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In modern science, there are two categories of evolution: macroevolution and microevolution. Macroevolution is defined as a “major evolutionary change. The term applies mainly to the evolution of whole taxonomic groups over long periods of time.”i In other words, macroevolution is a change from one species to another, in a time too long to observe with the human eye. On the other hand, microevolution is observable. It is defined as an “evolutionary change within a species or small group of organisms, especially over a short period of time.”ii Microevolution is a series of small changes or adjustments that a species may take to adapt to a different habitat, which can be recorded and even predicted. Although micro-­‐ and macroevolution are terms used to describe a scientific process, they can also describe the evolution of art. Art is constantly changing, altering its face to correspond to its habitat and culture—this is microevolution. But over the course of art’s history, art has never faced macroevolution quite like what artists are experiencing now. In the face of post-­‐modernism, art’s purpose has been challenged as never before. What actually is art? they ask. Who has the right to define what is and isn’t good art? Christians, however, can rely on the example given to them by God to prove that art—good art—must have a purpose and a meaning, and if an image, painting, or film has a purpose, we are obliged as purposeful beings to assess its value.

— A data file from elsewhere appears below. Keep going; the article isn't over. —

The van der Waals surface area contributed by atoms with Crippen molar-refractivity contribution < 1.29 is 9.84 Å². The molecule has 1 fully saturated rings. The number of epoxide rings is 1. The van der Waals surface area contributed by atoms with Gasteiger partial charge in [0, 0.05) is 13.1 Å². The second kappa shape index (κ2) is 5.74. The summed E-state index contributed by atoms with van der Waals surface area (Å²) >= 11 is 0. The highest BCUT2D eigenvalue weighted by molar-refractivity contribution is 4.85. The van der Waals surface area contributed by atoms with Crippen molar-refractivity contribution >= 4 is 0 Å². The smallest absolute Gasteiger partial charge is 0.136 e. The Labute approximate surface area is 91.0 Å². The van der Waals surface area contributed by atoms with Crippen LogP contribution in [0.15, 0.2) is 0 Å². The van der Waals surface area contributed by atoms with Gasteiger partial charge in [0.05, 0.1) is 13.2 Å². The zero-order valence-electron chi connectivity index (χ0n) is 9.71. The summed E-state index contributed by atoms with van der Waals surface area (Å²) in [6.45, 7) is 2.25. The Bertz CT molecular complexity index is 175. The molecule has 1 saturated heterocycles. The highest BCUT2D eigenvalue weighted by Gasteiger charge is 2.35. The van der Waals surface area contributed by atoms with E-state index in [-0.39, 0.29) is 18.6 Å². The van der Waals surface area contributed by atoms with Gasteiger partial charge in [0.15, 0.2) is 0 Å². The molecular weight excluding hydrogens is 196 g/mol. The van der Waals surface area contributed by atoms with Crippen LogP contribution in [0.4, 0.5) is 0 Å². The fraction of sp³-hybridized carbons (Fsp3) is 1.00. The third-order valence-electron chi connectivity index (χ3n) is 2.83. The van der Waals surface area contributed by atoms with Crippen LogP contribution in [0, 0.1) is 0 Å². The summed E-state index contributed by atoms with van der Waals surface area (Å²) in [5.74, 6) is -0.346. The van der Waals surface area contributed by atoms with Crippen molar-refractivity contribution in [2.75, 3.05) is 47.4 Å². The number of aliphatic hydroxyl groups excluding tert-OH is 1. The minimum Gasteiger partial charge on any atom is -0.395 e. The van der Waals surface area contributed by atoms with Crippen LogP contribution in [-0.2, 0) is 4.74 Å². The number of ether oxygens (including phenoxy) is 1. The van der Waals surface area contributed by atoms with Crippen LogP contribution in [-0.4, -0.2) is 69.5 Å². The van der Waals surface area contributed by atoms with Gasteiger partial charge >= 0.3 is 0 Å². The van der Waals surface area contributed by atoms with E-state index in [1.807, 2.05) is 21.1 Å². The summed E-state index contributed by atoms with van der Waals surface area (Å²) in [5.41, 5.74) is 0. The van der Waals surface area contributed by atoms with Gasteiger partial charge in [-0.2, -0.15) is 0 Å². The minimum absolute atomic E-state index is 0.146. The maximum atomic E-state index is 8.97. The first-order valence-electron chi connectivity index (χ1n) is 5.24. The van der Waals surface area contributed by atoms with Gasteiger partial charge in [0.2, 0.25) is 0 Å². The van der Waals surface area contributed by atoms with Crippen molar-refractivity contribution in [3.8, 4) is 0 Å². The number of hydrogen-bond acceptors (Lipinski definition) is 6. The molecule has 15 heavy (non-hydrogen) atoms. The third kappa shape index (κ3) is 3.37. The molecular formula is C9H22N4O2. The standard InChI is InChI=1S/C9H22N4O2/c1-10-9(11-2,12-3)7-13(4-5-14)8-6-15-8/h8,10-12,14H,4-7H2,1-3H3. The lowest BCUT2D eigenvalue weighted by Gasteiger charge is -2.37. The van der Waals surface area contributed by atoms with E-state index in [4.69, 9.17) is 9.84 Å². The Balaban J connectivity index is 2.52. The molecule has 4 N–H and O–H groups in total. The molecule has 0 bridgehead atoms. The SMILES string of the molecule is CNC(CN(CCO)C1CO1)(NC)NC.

Today, twenty-­‐first century artists are facing the issues of postmodernism and its effects on the arts. Postmodernism, in its simplest form, is a style which seeks to be no style at all because, according to postmodernists, there are no aesthetic, moral, or religious absolutes.iii As Gene Veith says, “[Postmodernist] art does not take itself too seriously…. [Postmodernists] play with their art, are blatantly commercial, and make no pretense of truth. …In fact, according to postmodernist ideology, everything is fiction; all truth is an illusion created by social conventions. Postmodernist artists attempt to heighten awareness of the conventions by blurring the boundaries between truth and fiction. They do so by playing with the conventions of art.”iv If universal or cultural standards do not exist for which to determine values, art exists only as a means to an end; artwork—the means—is used to find the viewers own interpretation of the piece—the end. The viewer, therefore, puts meaning into the artwork, rather than the artist putting his own meaning into the art.v This process doesn’t actually create artwork since artwork, in its barest sense, is meant to be an expression of the artist himself. Artwork, however, has lost a reflection of its creator. Fortunately for Christians, we can revive art’s purpose and meaning by bearing in mind the example that was set for us since the creation of the world.